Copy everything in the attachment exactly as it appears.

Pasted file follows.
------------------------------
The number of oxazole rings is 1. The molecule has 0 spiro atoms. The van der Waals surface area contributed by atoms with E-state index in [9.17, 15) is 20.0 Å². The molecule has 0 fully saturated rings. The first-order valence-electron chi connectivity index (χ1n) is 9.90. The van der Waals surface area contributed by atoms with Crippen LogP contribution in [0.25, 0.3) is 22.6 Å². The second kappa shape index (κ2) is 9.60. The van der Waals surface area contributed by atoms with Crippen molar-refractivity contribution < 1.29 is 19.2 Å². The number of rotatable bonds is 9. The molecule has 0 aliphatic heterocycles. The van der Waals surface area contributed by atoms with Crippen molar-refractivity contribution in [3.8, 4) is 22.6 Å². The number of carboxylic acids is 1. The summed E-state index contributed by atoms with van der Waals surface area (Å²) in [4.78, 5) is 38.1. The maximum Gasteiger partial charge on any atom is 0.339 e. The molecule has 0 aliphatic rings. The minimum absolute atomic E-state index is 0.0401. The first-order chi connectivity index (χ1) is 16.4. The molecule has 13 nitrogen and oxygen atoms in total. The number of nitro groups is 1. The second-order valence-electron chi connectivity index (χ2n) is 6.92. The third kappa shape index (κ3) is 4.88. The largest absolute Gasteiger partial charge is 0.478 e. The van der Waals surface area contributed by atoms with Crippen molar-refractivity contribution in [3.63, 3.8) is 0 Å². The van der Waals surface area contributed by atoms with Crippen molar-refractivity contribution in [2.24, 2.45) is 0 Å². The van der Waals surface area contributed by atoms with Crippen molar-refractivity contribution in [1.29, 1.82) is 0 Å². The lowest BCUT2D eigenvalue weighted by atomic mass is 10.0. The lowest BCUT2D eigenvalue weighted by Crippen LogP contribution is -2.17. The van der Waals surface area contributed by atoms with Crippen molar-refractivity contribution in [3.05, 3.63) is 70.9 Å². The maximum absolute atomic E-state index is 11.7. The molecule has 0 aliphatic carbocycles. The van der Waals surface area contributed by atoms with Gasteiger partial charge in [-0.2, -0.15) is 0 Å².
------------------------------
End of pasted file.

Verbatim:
The number of oxazole rings is 1. The molecule has 0 spiro atoms. The van der Waals surface area contributed by atoms with E-state index in [9.17, 15) is 20.0 Å². The molecule has 0 fully saturated rings. The first-order valence-electron chi connectivity index (χ1n) is 9.90. The van der Waals surface area contributed by atoms with Crippen LogP contribution in [0.25, 0.3) is 22.6 Å². The second kappa shape index (κ2) is 9.60. The van der Waals surface area contributed by atoms with Crippen molar-refractivity contribution < 1.29 is 19.2 Å². The number of rotatable bonds is 9. The molecule has 0 aliphatic heterocycles. The van der Waals surface area contributed by atoms with Crippen molar-refractivity contribution in [3.8, 4) is 22.6 Å². The number of carboxylic acids is 1. The summed E-state index contributed by atoms with van der Waals surface area (Å²) in [4.78, 5) is 38.1. The maximum Gasteiger partial charge on any atom is 0.339 e. The molecule has 0 aliphatic rings. The minimum absolute atomic E-state index is 0.0401. The first-order chi connectivity index (χ1) is 16.4. The molecule has 13 nitrogen and oxygen atoms in total. The number of nitro groups is 1. The second-order valence-electron chi connectivity index (χ2n) is 6.92. The third kappa shape index (κ3) is 4.88. The largest absolute Gasteiger partial charge is 0.478 e. The van der Waals surface area contributed by atoms with Crippen molar-refractivity contribution in [3.63, 3.8) is 0 Å². The van der Waals surface area contributed by atoms with Crippen molar-refractivity contribution in [2.24, 2.45) is 0 Å². The van der Waals surface area contributed by atoms with Crippen molar-refractivity contribution in [1.29, 1.82) is 0 Å². The lowest BCUT2D eigenvalue weighted by atomic mass is 10.0. The lowest BCUT2D eigenvalue weighted by Crippen LogP contribution is -2.17. The van der Waals surface area contributed by atoms with Crippen molar-refractivity contribution in [3.05, 3.63) is 70.9 Å². The maximum absolute atomic E-state index is 11.7. The molecule has 0 aliphatic carbocycles. The van der Waals surface area contributed by atoms with Gasteiger partial charge in [-0.2, -0.15) is 0 Å².